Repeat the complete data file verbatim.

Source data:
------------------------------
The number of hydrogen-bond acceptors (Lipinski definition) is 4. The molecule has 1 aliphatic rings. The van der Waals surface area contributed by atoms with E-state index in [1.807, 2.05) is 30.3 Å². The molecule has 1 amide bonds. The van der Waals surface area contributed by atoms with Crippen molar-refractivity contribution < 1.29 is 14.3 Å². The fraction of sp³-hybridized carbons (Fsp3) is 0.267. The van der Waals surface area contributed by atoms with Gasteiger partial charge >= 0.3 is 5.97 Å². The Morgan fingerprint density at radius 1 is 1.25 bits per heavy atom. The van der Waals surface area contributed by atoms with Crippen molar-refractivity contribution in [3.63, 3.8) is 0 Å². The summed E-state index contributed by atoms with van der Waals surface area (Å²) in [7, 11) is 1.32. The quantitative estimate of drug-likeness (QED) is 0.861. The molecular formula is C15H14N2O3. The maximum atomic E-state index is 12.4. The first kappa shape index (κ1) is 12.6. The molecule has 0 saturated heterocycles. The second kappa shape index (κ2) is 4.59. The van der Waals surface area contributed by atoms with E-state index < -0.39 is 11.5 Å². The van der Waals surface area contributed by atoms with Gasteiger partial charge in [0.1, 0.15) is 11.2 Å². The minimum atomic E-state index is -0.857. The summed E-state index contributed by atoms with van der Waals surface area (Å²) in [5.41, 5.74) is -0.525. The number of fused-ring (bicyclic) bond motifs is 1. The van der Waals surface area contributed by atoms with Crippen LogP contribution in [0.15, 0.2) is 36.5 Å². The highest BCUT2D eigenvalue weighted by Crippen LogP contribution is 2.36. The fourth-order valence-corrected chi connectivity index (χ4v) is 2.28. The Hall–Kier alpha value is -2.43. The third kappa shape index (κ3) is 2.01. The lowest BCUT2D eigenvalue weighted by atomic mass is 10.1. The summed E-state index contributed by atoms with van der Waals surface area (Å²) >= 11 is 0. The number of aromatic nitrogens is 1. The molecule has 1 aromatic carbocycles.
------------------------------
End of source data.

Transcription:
The number of hydrogen-bond acceptors (Lipinski definition) is 4. The molecule has 1 aliphatic rings. The van der Waals surface area contributed by atoms with E-state index in [1.807, 2.05) is 30.3 Å². The molecule has 1 amide bonds. The van der Waals surface area contributed by atoms with Crippen molar-refractivity contribution < 1.29 is 14.3 Å². The fraction of sp³-hybridized carbons (Fsp3) is 0.267. The van der Waals surface area contributed by atoms with Gasteiger partial charge >= 0.3 is 5.97 Å². The Morgan fingerprint density at radius 1 is 1.25 bits per heavy atom. The van der Waals surface area contributed by atoms with Crippen molar-refractivity contribution in [3.63, 3.8) is 0 Å². The summed E-state index contributed by atoms with van der Waals surface area (Å²) in [7, 11) is 1.32. The quantitative estimate of drug-likeness (QED) is 0.861. The molecular formula is C15H14N2O3. The maximum atomic E-state index is 12.4. The first kappa shape index (κ1) is 12.6. The molecule has 0 saturated heterocycles. The second kappa shape index (κ2) is 4.59. The van der Waals surface area contributed by atoms with E-state index < -0.39 is 11.5 Å². The van der Waals surface area contributed by atoms with Gasteiger partial charge in [0.1, 0.15) is 11.2 Å². The minimum atomic E-state index is -0.857. The summed E-state index contributed by atoms with van der Waals surface area (Å²) in [5.41, 5.74) is -0.525. The number of fused-ring (bicyclic) bond motifs is 1. The van der Waals surface area contributed by atoms with Crippen LogP contribution in [0.15, 0.2) is 36.5 Å². The highest BCUT2D eigenvalue weighted by Crippen LogP contribution is 2.36. The fourth-order valence-corrected chi connectivity index (χ4v) is 2.28. The Hall–Kier alpha value is -2.43. The third kappa shape index (κ3) is 2.01. The lowest BCUT2D eigenvalue weighted by atomic mass is 10.1. The summed E-state index contributed by atoms with van der Waals surface area (Å²) >= 11 is 0. The number of aromatic nitrogens is 1. The molecule has 1 aromatic carbocycles.